May we learn from the wisdom of the Black church and other Christians from racialized groups. And may this also be our testimony here at WBB. That we may return to the world with hope in the power of God, the unending reservoir of forgiveness and an abundance of love.


[1] Ken Sundet Jones, About That Random Naked Guy in Mark’s Gospel… – Mockingbird (mbird.com)

[2] Esau McCaulley, Opinion | The Unsettling Power of Easter – The New York Times (nytimes.com)

Mentor Jesus – Sermon on Luke 22:24-38

The following sermon was preached by Michael Buttrey at Wine Before Breakfast on April 12, 2022.

A few years ago, Deb introduced me to the term “Sassy Jesus.” Since then, I’ve seen Sassy Jesus often in scripture, and often found it a helpful way to imagine Jesus’s tone.

This passage has some sassy moments, but reading it in the First Nations Version gives me more “Dad Jesus” vibes. Now, I’m not suggesting Jesus had kids! I … also don’t want to say Jesus is our dad and we are Jesus’ kids. So maybe I’ll say “Mentor Jesus” instead.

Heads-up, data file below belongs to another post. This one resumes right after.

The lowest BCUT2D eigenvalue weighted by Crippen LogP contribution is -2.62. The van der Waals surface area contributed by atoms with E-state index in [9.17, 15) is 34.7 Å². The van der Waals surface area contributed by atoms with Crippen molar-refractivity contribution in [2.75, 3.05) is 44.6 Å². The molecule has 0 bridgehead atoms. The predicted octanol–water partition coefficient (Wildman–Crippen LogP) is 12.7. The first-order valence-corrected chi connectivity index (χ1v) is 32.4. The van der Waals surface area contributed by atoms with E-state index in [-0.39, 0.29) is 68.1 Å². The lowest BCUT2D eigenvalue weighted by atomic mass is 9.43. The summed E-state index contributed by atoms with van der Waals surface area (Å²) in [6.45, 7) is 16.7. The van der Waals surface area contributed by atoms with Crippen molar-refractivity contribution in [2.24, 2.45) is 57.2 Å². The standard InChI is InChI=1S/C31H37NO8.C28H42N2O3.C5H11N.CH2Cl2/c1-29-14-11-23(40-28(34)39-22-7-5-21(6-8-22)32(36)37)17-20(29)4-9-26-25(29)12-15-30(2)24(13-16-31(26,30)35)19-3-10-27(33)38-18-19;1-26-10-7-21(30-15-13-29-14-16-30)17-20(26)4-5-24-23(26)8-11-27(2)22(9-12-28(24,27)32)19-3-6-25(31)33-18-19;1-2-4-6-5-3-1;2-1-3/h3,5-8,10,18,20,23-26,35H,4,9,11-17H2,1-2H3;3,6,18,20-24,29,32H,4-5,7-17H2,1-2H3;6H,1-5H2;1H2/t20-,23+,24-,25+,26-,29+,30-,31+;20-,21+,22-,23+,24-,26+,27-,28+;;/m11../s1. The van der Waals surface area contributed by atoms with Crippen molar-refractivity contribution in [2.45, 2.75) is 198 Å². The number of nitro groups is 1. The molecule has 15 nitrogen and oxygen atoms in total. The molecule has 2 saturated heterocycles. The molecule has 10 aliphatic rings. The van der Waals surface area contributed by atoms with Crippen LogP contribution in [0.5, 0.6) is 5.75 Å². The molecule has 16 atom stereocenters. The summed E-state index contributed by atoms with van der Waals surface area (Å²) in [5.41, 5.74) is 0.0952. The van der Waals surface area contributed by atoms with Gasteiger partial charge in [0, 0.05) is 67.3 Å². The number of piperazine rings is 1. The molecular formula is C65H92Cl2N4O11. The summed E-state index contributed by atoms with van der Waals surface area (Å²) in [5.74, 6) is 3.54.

Anyway, I feel like Jesus gives off some classic mentor vibes here, such as “I’m not mad, I’m just disappointed.” Or when a mentor has to sit you down and warn you that you’re on the path to disaster. Or when a mentor gives you some practical advice you don’t understand at the time.

Today’s text is set during the Last Supper in Luke’s Gospel. This chapter opens with Jesus arranging to eat the Passover meal with his disciples, and in verse 19 he says the famous words: “this is my body; do this in remembrance of me.” Some 20 verses later, we get the scene in the Garden, where Jesus prays “If you are willing, take this cup from me; yet not my will, but yours be done.”

Our passage is between these two scenes. We get Jesus intervening in an argument between the disciples, him warning one disciple in particular about the trials he will face, and some cryptic advice about how to prepare.

What ties it together is Jesus being a mentor to his disciples. He has one last evening with his followers and he’s trying to make the most of it.

First is the argument. Perhaps because Jesus has been dropping hints about his upcoming betrayal and death, the disciples are anxious about what the future holds, and debating who of them is the greatest. We don’t hear the argument, but we get Jesus’s response, and that’s where I see “disappointed Jesus” vibes.